Enzyme is open

Posted on May 13, 2019 · 2 mins read · tagged with: #dotnet #performance #serialization

My serialization project Enzyme is open for educational purposes. You can find its sources in https://github.com/scooletz/enzyme. If you haven’t heard about it, in these two posts: post 1 and post 2 I described some findings and reasoning behind its design. Enzyme repository will not be maintained, it’s just a snapshot released under Apache. To make it easier to understand and to follow, I tried to do my best and describe all the principles that I used for building it. You can find everything in the Readme.md.

Bits of history

Initially Enzyme was not meant to be a serializer. Actually, it wasn’t meant to be at all. It was just a better way of storing millions of data. Then, after extracting bit by bit I was able to wrap it in this asymmetric serializer form.

The asymmetry comes from the fact, that it can serialize data, but it cannot deserialize them. All you can do is to visit streams of data which might be a cheaper, especially if the data are not uniformly typed (if they were, a single preallocated object would do).

After extraction and working on it from time to time, recently I realized that maybe it’d be helpful for others to take a look at it. The span based serialization with the size estimator is something that I didn’t found so far, or at least, something that was not explicitly used. If there’s a similar serializer, just assume that great minds thinks alike ;-)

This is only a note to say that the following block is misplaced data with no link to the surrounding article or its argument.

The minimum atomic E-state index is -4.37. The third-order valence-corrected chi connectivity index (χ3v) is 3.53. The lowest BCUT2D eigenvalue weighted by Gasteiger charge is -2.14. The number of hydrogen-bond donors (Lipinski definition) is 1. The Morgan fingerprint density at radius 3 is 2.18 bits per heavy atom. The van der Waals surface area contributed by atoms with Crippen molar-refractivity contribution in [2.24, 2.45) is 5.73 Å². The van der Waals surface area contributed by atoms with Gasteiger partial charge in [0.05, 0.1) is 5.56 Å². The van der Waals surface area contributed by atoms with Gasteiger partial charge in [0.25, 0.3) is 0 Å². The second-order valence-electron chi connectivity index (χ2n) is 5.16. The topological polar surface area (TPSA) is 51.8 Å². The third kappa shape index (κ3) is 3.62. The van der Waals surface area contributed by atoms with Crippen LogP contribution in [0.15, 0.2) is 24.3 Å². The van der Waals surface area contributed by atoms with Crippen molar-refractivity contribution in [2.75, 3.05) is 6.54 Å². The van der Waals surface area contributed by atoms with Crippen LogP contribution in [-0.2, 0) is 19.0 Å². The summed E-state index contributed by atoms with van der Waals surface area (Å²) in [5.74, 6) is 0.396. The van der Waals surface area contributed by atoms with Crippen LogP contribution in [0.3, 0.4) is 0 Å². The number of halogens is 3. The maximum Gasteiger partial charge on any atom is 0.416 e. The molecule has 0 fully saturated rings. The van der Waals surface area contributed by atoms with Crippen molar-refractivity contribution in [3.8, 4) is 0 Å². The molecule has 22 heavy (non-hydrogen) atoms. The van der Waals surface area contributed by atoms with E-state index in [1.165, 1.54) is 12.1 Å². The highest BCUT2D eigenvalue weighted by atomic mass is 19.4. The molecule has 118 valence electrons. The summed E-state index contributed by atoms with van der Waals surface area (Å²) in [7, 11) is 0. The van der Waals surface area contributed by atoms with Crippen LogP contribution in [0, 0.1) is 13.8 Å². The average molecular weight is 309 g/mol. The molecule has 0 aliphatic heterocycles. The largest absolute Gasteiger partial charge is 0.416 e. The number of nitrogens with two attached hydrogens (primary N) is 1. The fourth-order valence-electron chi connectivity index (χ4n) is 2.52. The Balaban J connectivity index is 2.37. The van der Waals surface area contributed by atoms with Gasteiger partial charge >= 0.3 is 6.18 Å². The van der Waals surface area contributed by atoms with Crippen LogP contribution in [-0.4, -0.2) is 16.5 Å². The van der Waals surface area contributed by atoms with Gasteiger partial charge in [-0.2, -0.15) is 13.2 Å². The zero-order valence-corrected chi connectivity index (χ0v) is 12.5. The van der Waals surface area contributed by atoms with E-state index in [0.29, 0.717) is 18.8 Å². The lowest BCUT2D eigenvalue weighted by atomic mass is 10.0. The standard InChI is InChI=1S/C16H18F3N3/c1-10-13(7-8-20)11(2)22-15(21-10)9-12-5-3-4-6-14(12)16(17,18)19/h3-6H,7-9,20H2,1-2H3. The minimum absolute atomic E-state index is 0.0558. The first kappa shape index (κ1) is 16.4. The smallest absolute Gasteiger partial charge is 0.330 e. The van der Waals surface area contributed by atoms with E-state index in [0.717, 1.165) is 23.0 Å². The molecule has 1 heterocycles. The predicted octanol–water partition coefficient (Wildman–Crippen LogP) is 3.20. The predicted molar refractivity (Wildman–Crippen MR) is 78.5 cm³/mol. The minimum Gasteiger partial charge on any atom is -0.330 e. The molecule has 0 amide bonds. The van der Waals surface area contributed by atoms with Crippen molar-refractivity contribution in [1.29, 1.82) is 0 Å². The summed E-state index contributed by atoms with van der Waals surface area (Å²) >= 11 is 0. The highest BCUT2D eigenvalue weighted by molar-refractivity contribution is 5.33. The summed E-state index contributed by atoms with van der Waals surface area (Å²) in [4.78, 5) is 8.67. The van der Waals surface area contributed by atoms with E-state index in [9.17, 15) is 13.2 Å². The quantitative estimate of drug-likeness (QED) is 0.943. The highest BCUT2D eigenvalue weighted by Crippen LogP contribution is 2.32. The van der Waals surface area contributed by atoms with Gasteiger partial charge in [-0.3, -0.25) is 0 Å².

Comments in the code

There are some comments in the code. At the same time I tried to make the code as clear as possible. Being given the fact, that I have a limited time though, I preferred to spend it on documenting principles and bits of protocol design in the readme rather than go through the code and insert lots of comments. But there are some in there :-)


Currently, this repository has no future. It has a past that has been squashed to a single commit, which should not influence readers capability to go through the code.


I hope that you’ll enjoy at least reading the principles behind the design. And do not hesitate to jump to the implementation. There’s a lot of reflection, some pointers and loads of MSIL emitted in flight, but hey, it’s all about being the fastest! Enjoy!